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Sleep

Let sleeping flies lie

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Whether invertebrates display distinct sleep stages, similar to those seen in mammals, is unknown. Yap et al. recorded local field potentials from the brains of flies during sleep and observed the presence of an intermittent 7–10 Hz oscillation that was associated with transitions between sleep and wakefulness. They further showed that the dorsal fan-shaped body of the central brain is responsible for generating these oscillations. These findings thus provide neural evidence for sleep stages in flies and provide insight into the underlying mechanisms.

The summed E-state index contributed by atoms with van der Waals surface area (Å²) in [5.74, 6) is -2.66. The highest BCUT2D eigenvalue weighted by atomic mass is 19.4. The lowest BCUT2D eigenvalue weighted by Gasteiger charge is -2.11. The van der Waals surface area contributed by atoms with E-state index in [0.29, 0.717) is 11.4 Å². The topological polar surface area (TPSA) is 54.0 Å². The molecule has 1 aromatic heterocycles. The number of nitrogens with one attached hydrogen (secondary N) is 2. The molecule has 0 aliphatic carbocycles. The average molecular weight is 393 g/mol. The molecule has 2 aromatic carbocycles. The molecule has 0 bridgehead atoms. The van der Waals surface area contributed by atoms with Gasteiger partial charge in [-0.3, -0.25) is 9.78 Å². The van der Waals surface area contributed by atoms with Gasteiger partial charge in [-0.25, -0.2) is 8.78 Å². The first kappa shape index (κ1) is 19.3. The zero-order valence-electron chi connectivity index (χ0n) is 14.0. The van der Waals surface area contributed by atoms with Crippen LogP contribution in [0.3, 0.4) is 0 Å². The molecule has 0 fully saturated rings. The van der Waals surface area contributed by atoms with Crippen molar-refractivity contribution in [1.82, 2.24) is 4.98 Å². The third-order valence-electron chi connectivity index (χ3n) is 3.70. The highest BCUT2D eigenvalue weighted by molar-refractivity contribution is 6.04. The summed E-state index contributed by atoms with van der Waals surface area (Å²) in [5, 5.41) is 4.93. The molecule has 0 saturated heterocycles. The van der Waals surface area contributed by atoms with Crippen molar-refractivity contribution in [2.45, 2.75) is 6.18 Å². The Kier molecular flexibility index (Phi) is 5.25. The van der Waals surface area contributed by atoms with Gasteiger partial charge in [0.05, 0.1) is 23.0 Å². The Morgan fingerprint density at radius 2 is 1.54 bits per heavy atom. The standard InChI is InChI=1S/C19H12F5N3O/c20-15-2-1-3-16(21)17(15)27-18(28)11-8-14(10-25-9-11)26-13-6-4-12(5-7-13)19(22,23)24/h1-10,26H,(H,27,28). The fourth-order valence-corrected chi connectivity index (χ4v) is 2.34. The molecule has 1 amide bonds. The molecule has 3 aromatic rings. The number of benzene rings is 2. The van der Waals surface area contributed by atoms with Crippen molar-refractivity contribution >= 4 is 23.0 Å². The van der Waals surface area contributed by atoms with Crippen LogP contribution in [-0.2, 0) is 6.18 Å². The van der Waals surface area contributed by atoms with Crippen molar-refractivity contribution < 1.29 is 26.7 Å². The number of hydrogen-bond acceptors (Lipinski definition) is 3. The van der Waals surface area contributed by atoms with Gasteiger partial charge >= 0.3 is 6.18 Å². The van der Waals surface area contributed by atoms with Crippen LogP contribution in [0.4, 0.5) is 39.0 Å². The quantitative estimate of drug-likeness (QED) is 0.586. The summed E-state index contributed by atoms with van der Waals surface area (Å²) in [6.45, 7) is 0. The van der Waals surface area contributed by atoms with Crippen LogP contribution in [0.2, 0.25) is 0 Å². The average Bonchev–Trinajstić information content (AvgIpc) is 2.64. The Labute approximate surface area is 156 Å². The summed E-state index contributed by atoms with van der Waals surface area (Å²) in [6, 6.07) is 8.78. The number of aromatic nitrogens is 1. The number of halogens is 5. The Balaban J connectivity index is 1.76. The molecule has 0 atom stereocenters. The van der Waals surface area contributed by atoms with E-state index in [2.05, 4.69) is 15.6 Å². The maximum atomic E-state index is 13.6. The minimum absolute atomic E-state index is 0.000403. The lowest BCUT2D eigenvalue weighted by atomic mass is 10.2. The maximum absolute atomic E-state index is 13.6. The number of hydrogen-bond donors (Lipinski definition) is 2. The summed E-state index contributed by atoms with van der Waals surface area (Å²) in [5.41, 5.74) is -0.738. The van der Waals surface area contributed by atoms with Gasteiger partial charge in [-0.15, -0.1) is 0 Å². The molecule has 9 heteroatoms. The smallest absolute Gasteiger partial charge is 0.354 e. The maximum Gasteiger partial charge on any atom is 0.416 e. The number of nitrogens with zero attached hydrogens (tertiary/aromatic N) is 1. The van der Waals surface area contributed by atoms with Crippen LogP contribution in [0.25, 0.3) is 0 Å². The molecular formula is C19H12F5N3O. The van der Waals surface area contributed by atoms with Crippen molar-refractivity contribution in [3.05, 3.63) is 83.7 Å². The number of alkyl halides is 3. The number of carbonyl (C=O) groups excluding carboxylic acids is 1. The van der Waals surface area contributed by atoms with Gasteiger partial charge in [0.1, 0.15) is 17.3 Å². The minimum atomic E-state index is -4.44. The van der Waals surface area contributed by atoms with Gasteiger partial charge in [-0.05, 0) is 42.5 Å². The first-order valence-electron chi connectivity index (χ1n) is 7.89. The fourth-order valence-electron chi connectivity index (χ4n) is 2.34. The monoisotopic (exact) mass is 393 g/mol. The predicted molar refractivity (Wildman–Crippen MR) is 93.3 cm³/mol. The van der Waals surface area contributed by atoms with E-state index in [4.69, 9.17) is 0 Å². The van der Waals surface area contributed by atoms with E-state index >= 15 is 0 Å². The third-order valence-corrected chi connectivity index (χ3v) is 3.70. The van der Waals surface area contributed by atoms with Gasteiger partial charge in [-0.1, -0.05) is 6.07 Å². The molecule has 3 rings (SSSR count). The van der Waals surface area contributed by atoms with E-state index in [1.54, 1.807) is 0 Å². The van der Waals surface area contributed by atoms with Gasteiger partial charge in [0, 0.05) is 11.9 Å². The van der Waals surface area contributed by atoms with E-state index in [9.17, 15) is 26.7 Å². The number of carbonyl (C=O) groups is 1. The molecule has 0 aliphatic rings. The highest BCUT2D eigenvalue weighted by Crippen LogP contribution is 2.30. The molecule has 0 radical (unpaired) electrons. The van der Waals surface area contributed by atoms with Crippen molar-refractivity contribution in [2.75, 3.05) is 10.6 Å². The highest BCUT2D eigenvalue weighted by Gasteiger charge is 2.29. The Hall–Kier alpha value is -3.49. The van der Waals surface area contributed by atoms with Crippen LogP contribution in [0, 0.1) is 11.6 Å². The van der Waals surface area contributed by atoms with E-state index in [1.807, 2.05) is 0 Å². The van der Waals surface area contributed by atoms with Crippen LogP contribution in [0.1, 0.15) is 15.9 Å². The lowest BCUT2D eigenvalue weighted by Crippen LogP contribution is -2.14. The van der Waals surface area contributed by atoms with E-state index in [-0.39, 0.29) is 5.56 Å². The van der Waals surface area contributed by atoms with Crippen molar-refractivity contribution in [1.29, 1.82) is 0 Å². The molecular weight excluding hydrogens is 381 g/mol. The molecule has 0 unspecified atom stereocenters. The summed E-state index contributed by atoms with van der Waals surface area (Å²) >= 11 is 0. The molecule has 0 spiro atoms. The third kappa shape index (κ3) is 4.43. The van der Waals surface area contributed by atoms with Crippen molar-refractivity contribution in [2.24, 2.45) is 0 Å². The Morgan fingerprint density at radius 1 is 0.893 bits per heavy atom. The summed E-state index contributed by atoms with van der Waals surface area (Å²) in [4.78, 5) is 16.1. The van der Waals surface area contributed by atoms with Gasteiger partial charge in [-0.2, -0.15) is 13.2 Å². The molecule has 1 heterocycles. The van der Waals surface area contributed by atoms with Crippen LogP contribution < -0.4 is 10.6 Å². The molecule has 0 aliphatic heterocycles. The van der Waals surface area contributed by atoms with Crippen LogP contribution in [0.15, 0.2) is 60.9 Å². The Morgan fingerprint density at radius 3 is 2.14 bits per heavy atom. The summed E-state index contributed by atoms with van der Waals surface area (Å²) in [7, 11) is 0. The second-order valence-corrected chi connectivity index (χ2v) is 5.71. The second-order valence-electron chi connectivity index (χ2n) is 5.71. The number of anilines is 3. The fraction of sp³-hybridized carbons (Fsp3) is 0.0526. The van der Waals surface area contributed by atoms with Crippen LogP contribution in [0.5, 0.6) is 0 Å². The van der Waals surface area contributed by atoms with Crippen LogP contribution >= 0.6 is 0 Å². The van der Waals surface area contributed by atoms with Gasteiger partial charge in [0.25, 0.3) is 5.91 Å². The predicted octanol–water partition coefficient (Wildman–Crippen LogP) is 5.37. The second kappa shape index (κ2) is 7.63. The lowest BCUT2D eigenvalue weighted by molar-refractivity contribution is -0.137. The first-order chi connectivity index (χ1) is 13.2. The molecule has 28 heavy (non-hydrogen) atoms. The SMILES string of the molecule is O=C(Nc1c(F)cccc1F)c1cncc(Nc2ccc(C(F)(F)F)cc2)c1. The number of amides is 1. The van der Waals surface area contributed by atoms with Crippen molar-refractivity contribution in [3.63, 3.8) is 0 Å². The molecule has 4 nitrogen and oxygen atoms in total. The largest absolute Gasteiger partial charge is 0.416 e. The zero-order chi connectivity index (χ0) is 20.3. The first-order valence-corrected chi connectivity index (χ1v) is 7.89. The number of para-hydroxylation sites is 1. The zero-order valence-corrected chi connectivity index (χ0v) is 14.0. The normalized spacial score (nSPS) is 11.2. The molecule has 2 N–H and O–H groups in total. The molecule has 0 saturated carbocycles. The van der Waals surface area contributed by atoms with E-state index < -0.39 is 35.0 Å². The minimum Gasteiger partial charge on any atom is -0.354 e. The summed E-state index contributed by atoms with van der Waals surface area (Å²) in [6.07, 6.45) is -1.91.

References

  1. Yap, M. H. W. et al. Oscillatory brain activity in spontaneous and induced sleep stages in flies. Nat. Commun. http://dx.doi.org/10.1038/s41467-017-02024-y (2017)

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Whalley, K. Let sleeping flies lie. Nat Rev Neurosci 19, 7 (2018). https://doi.org/10.1038/nrn.2017.161

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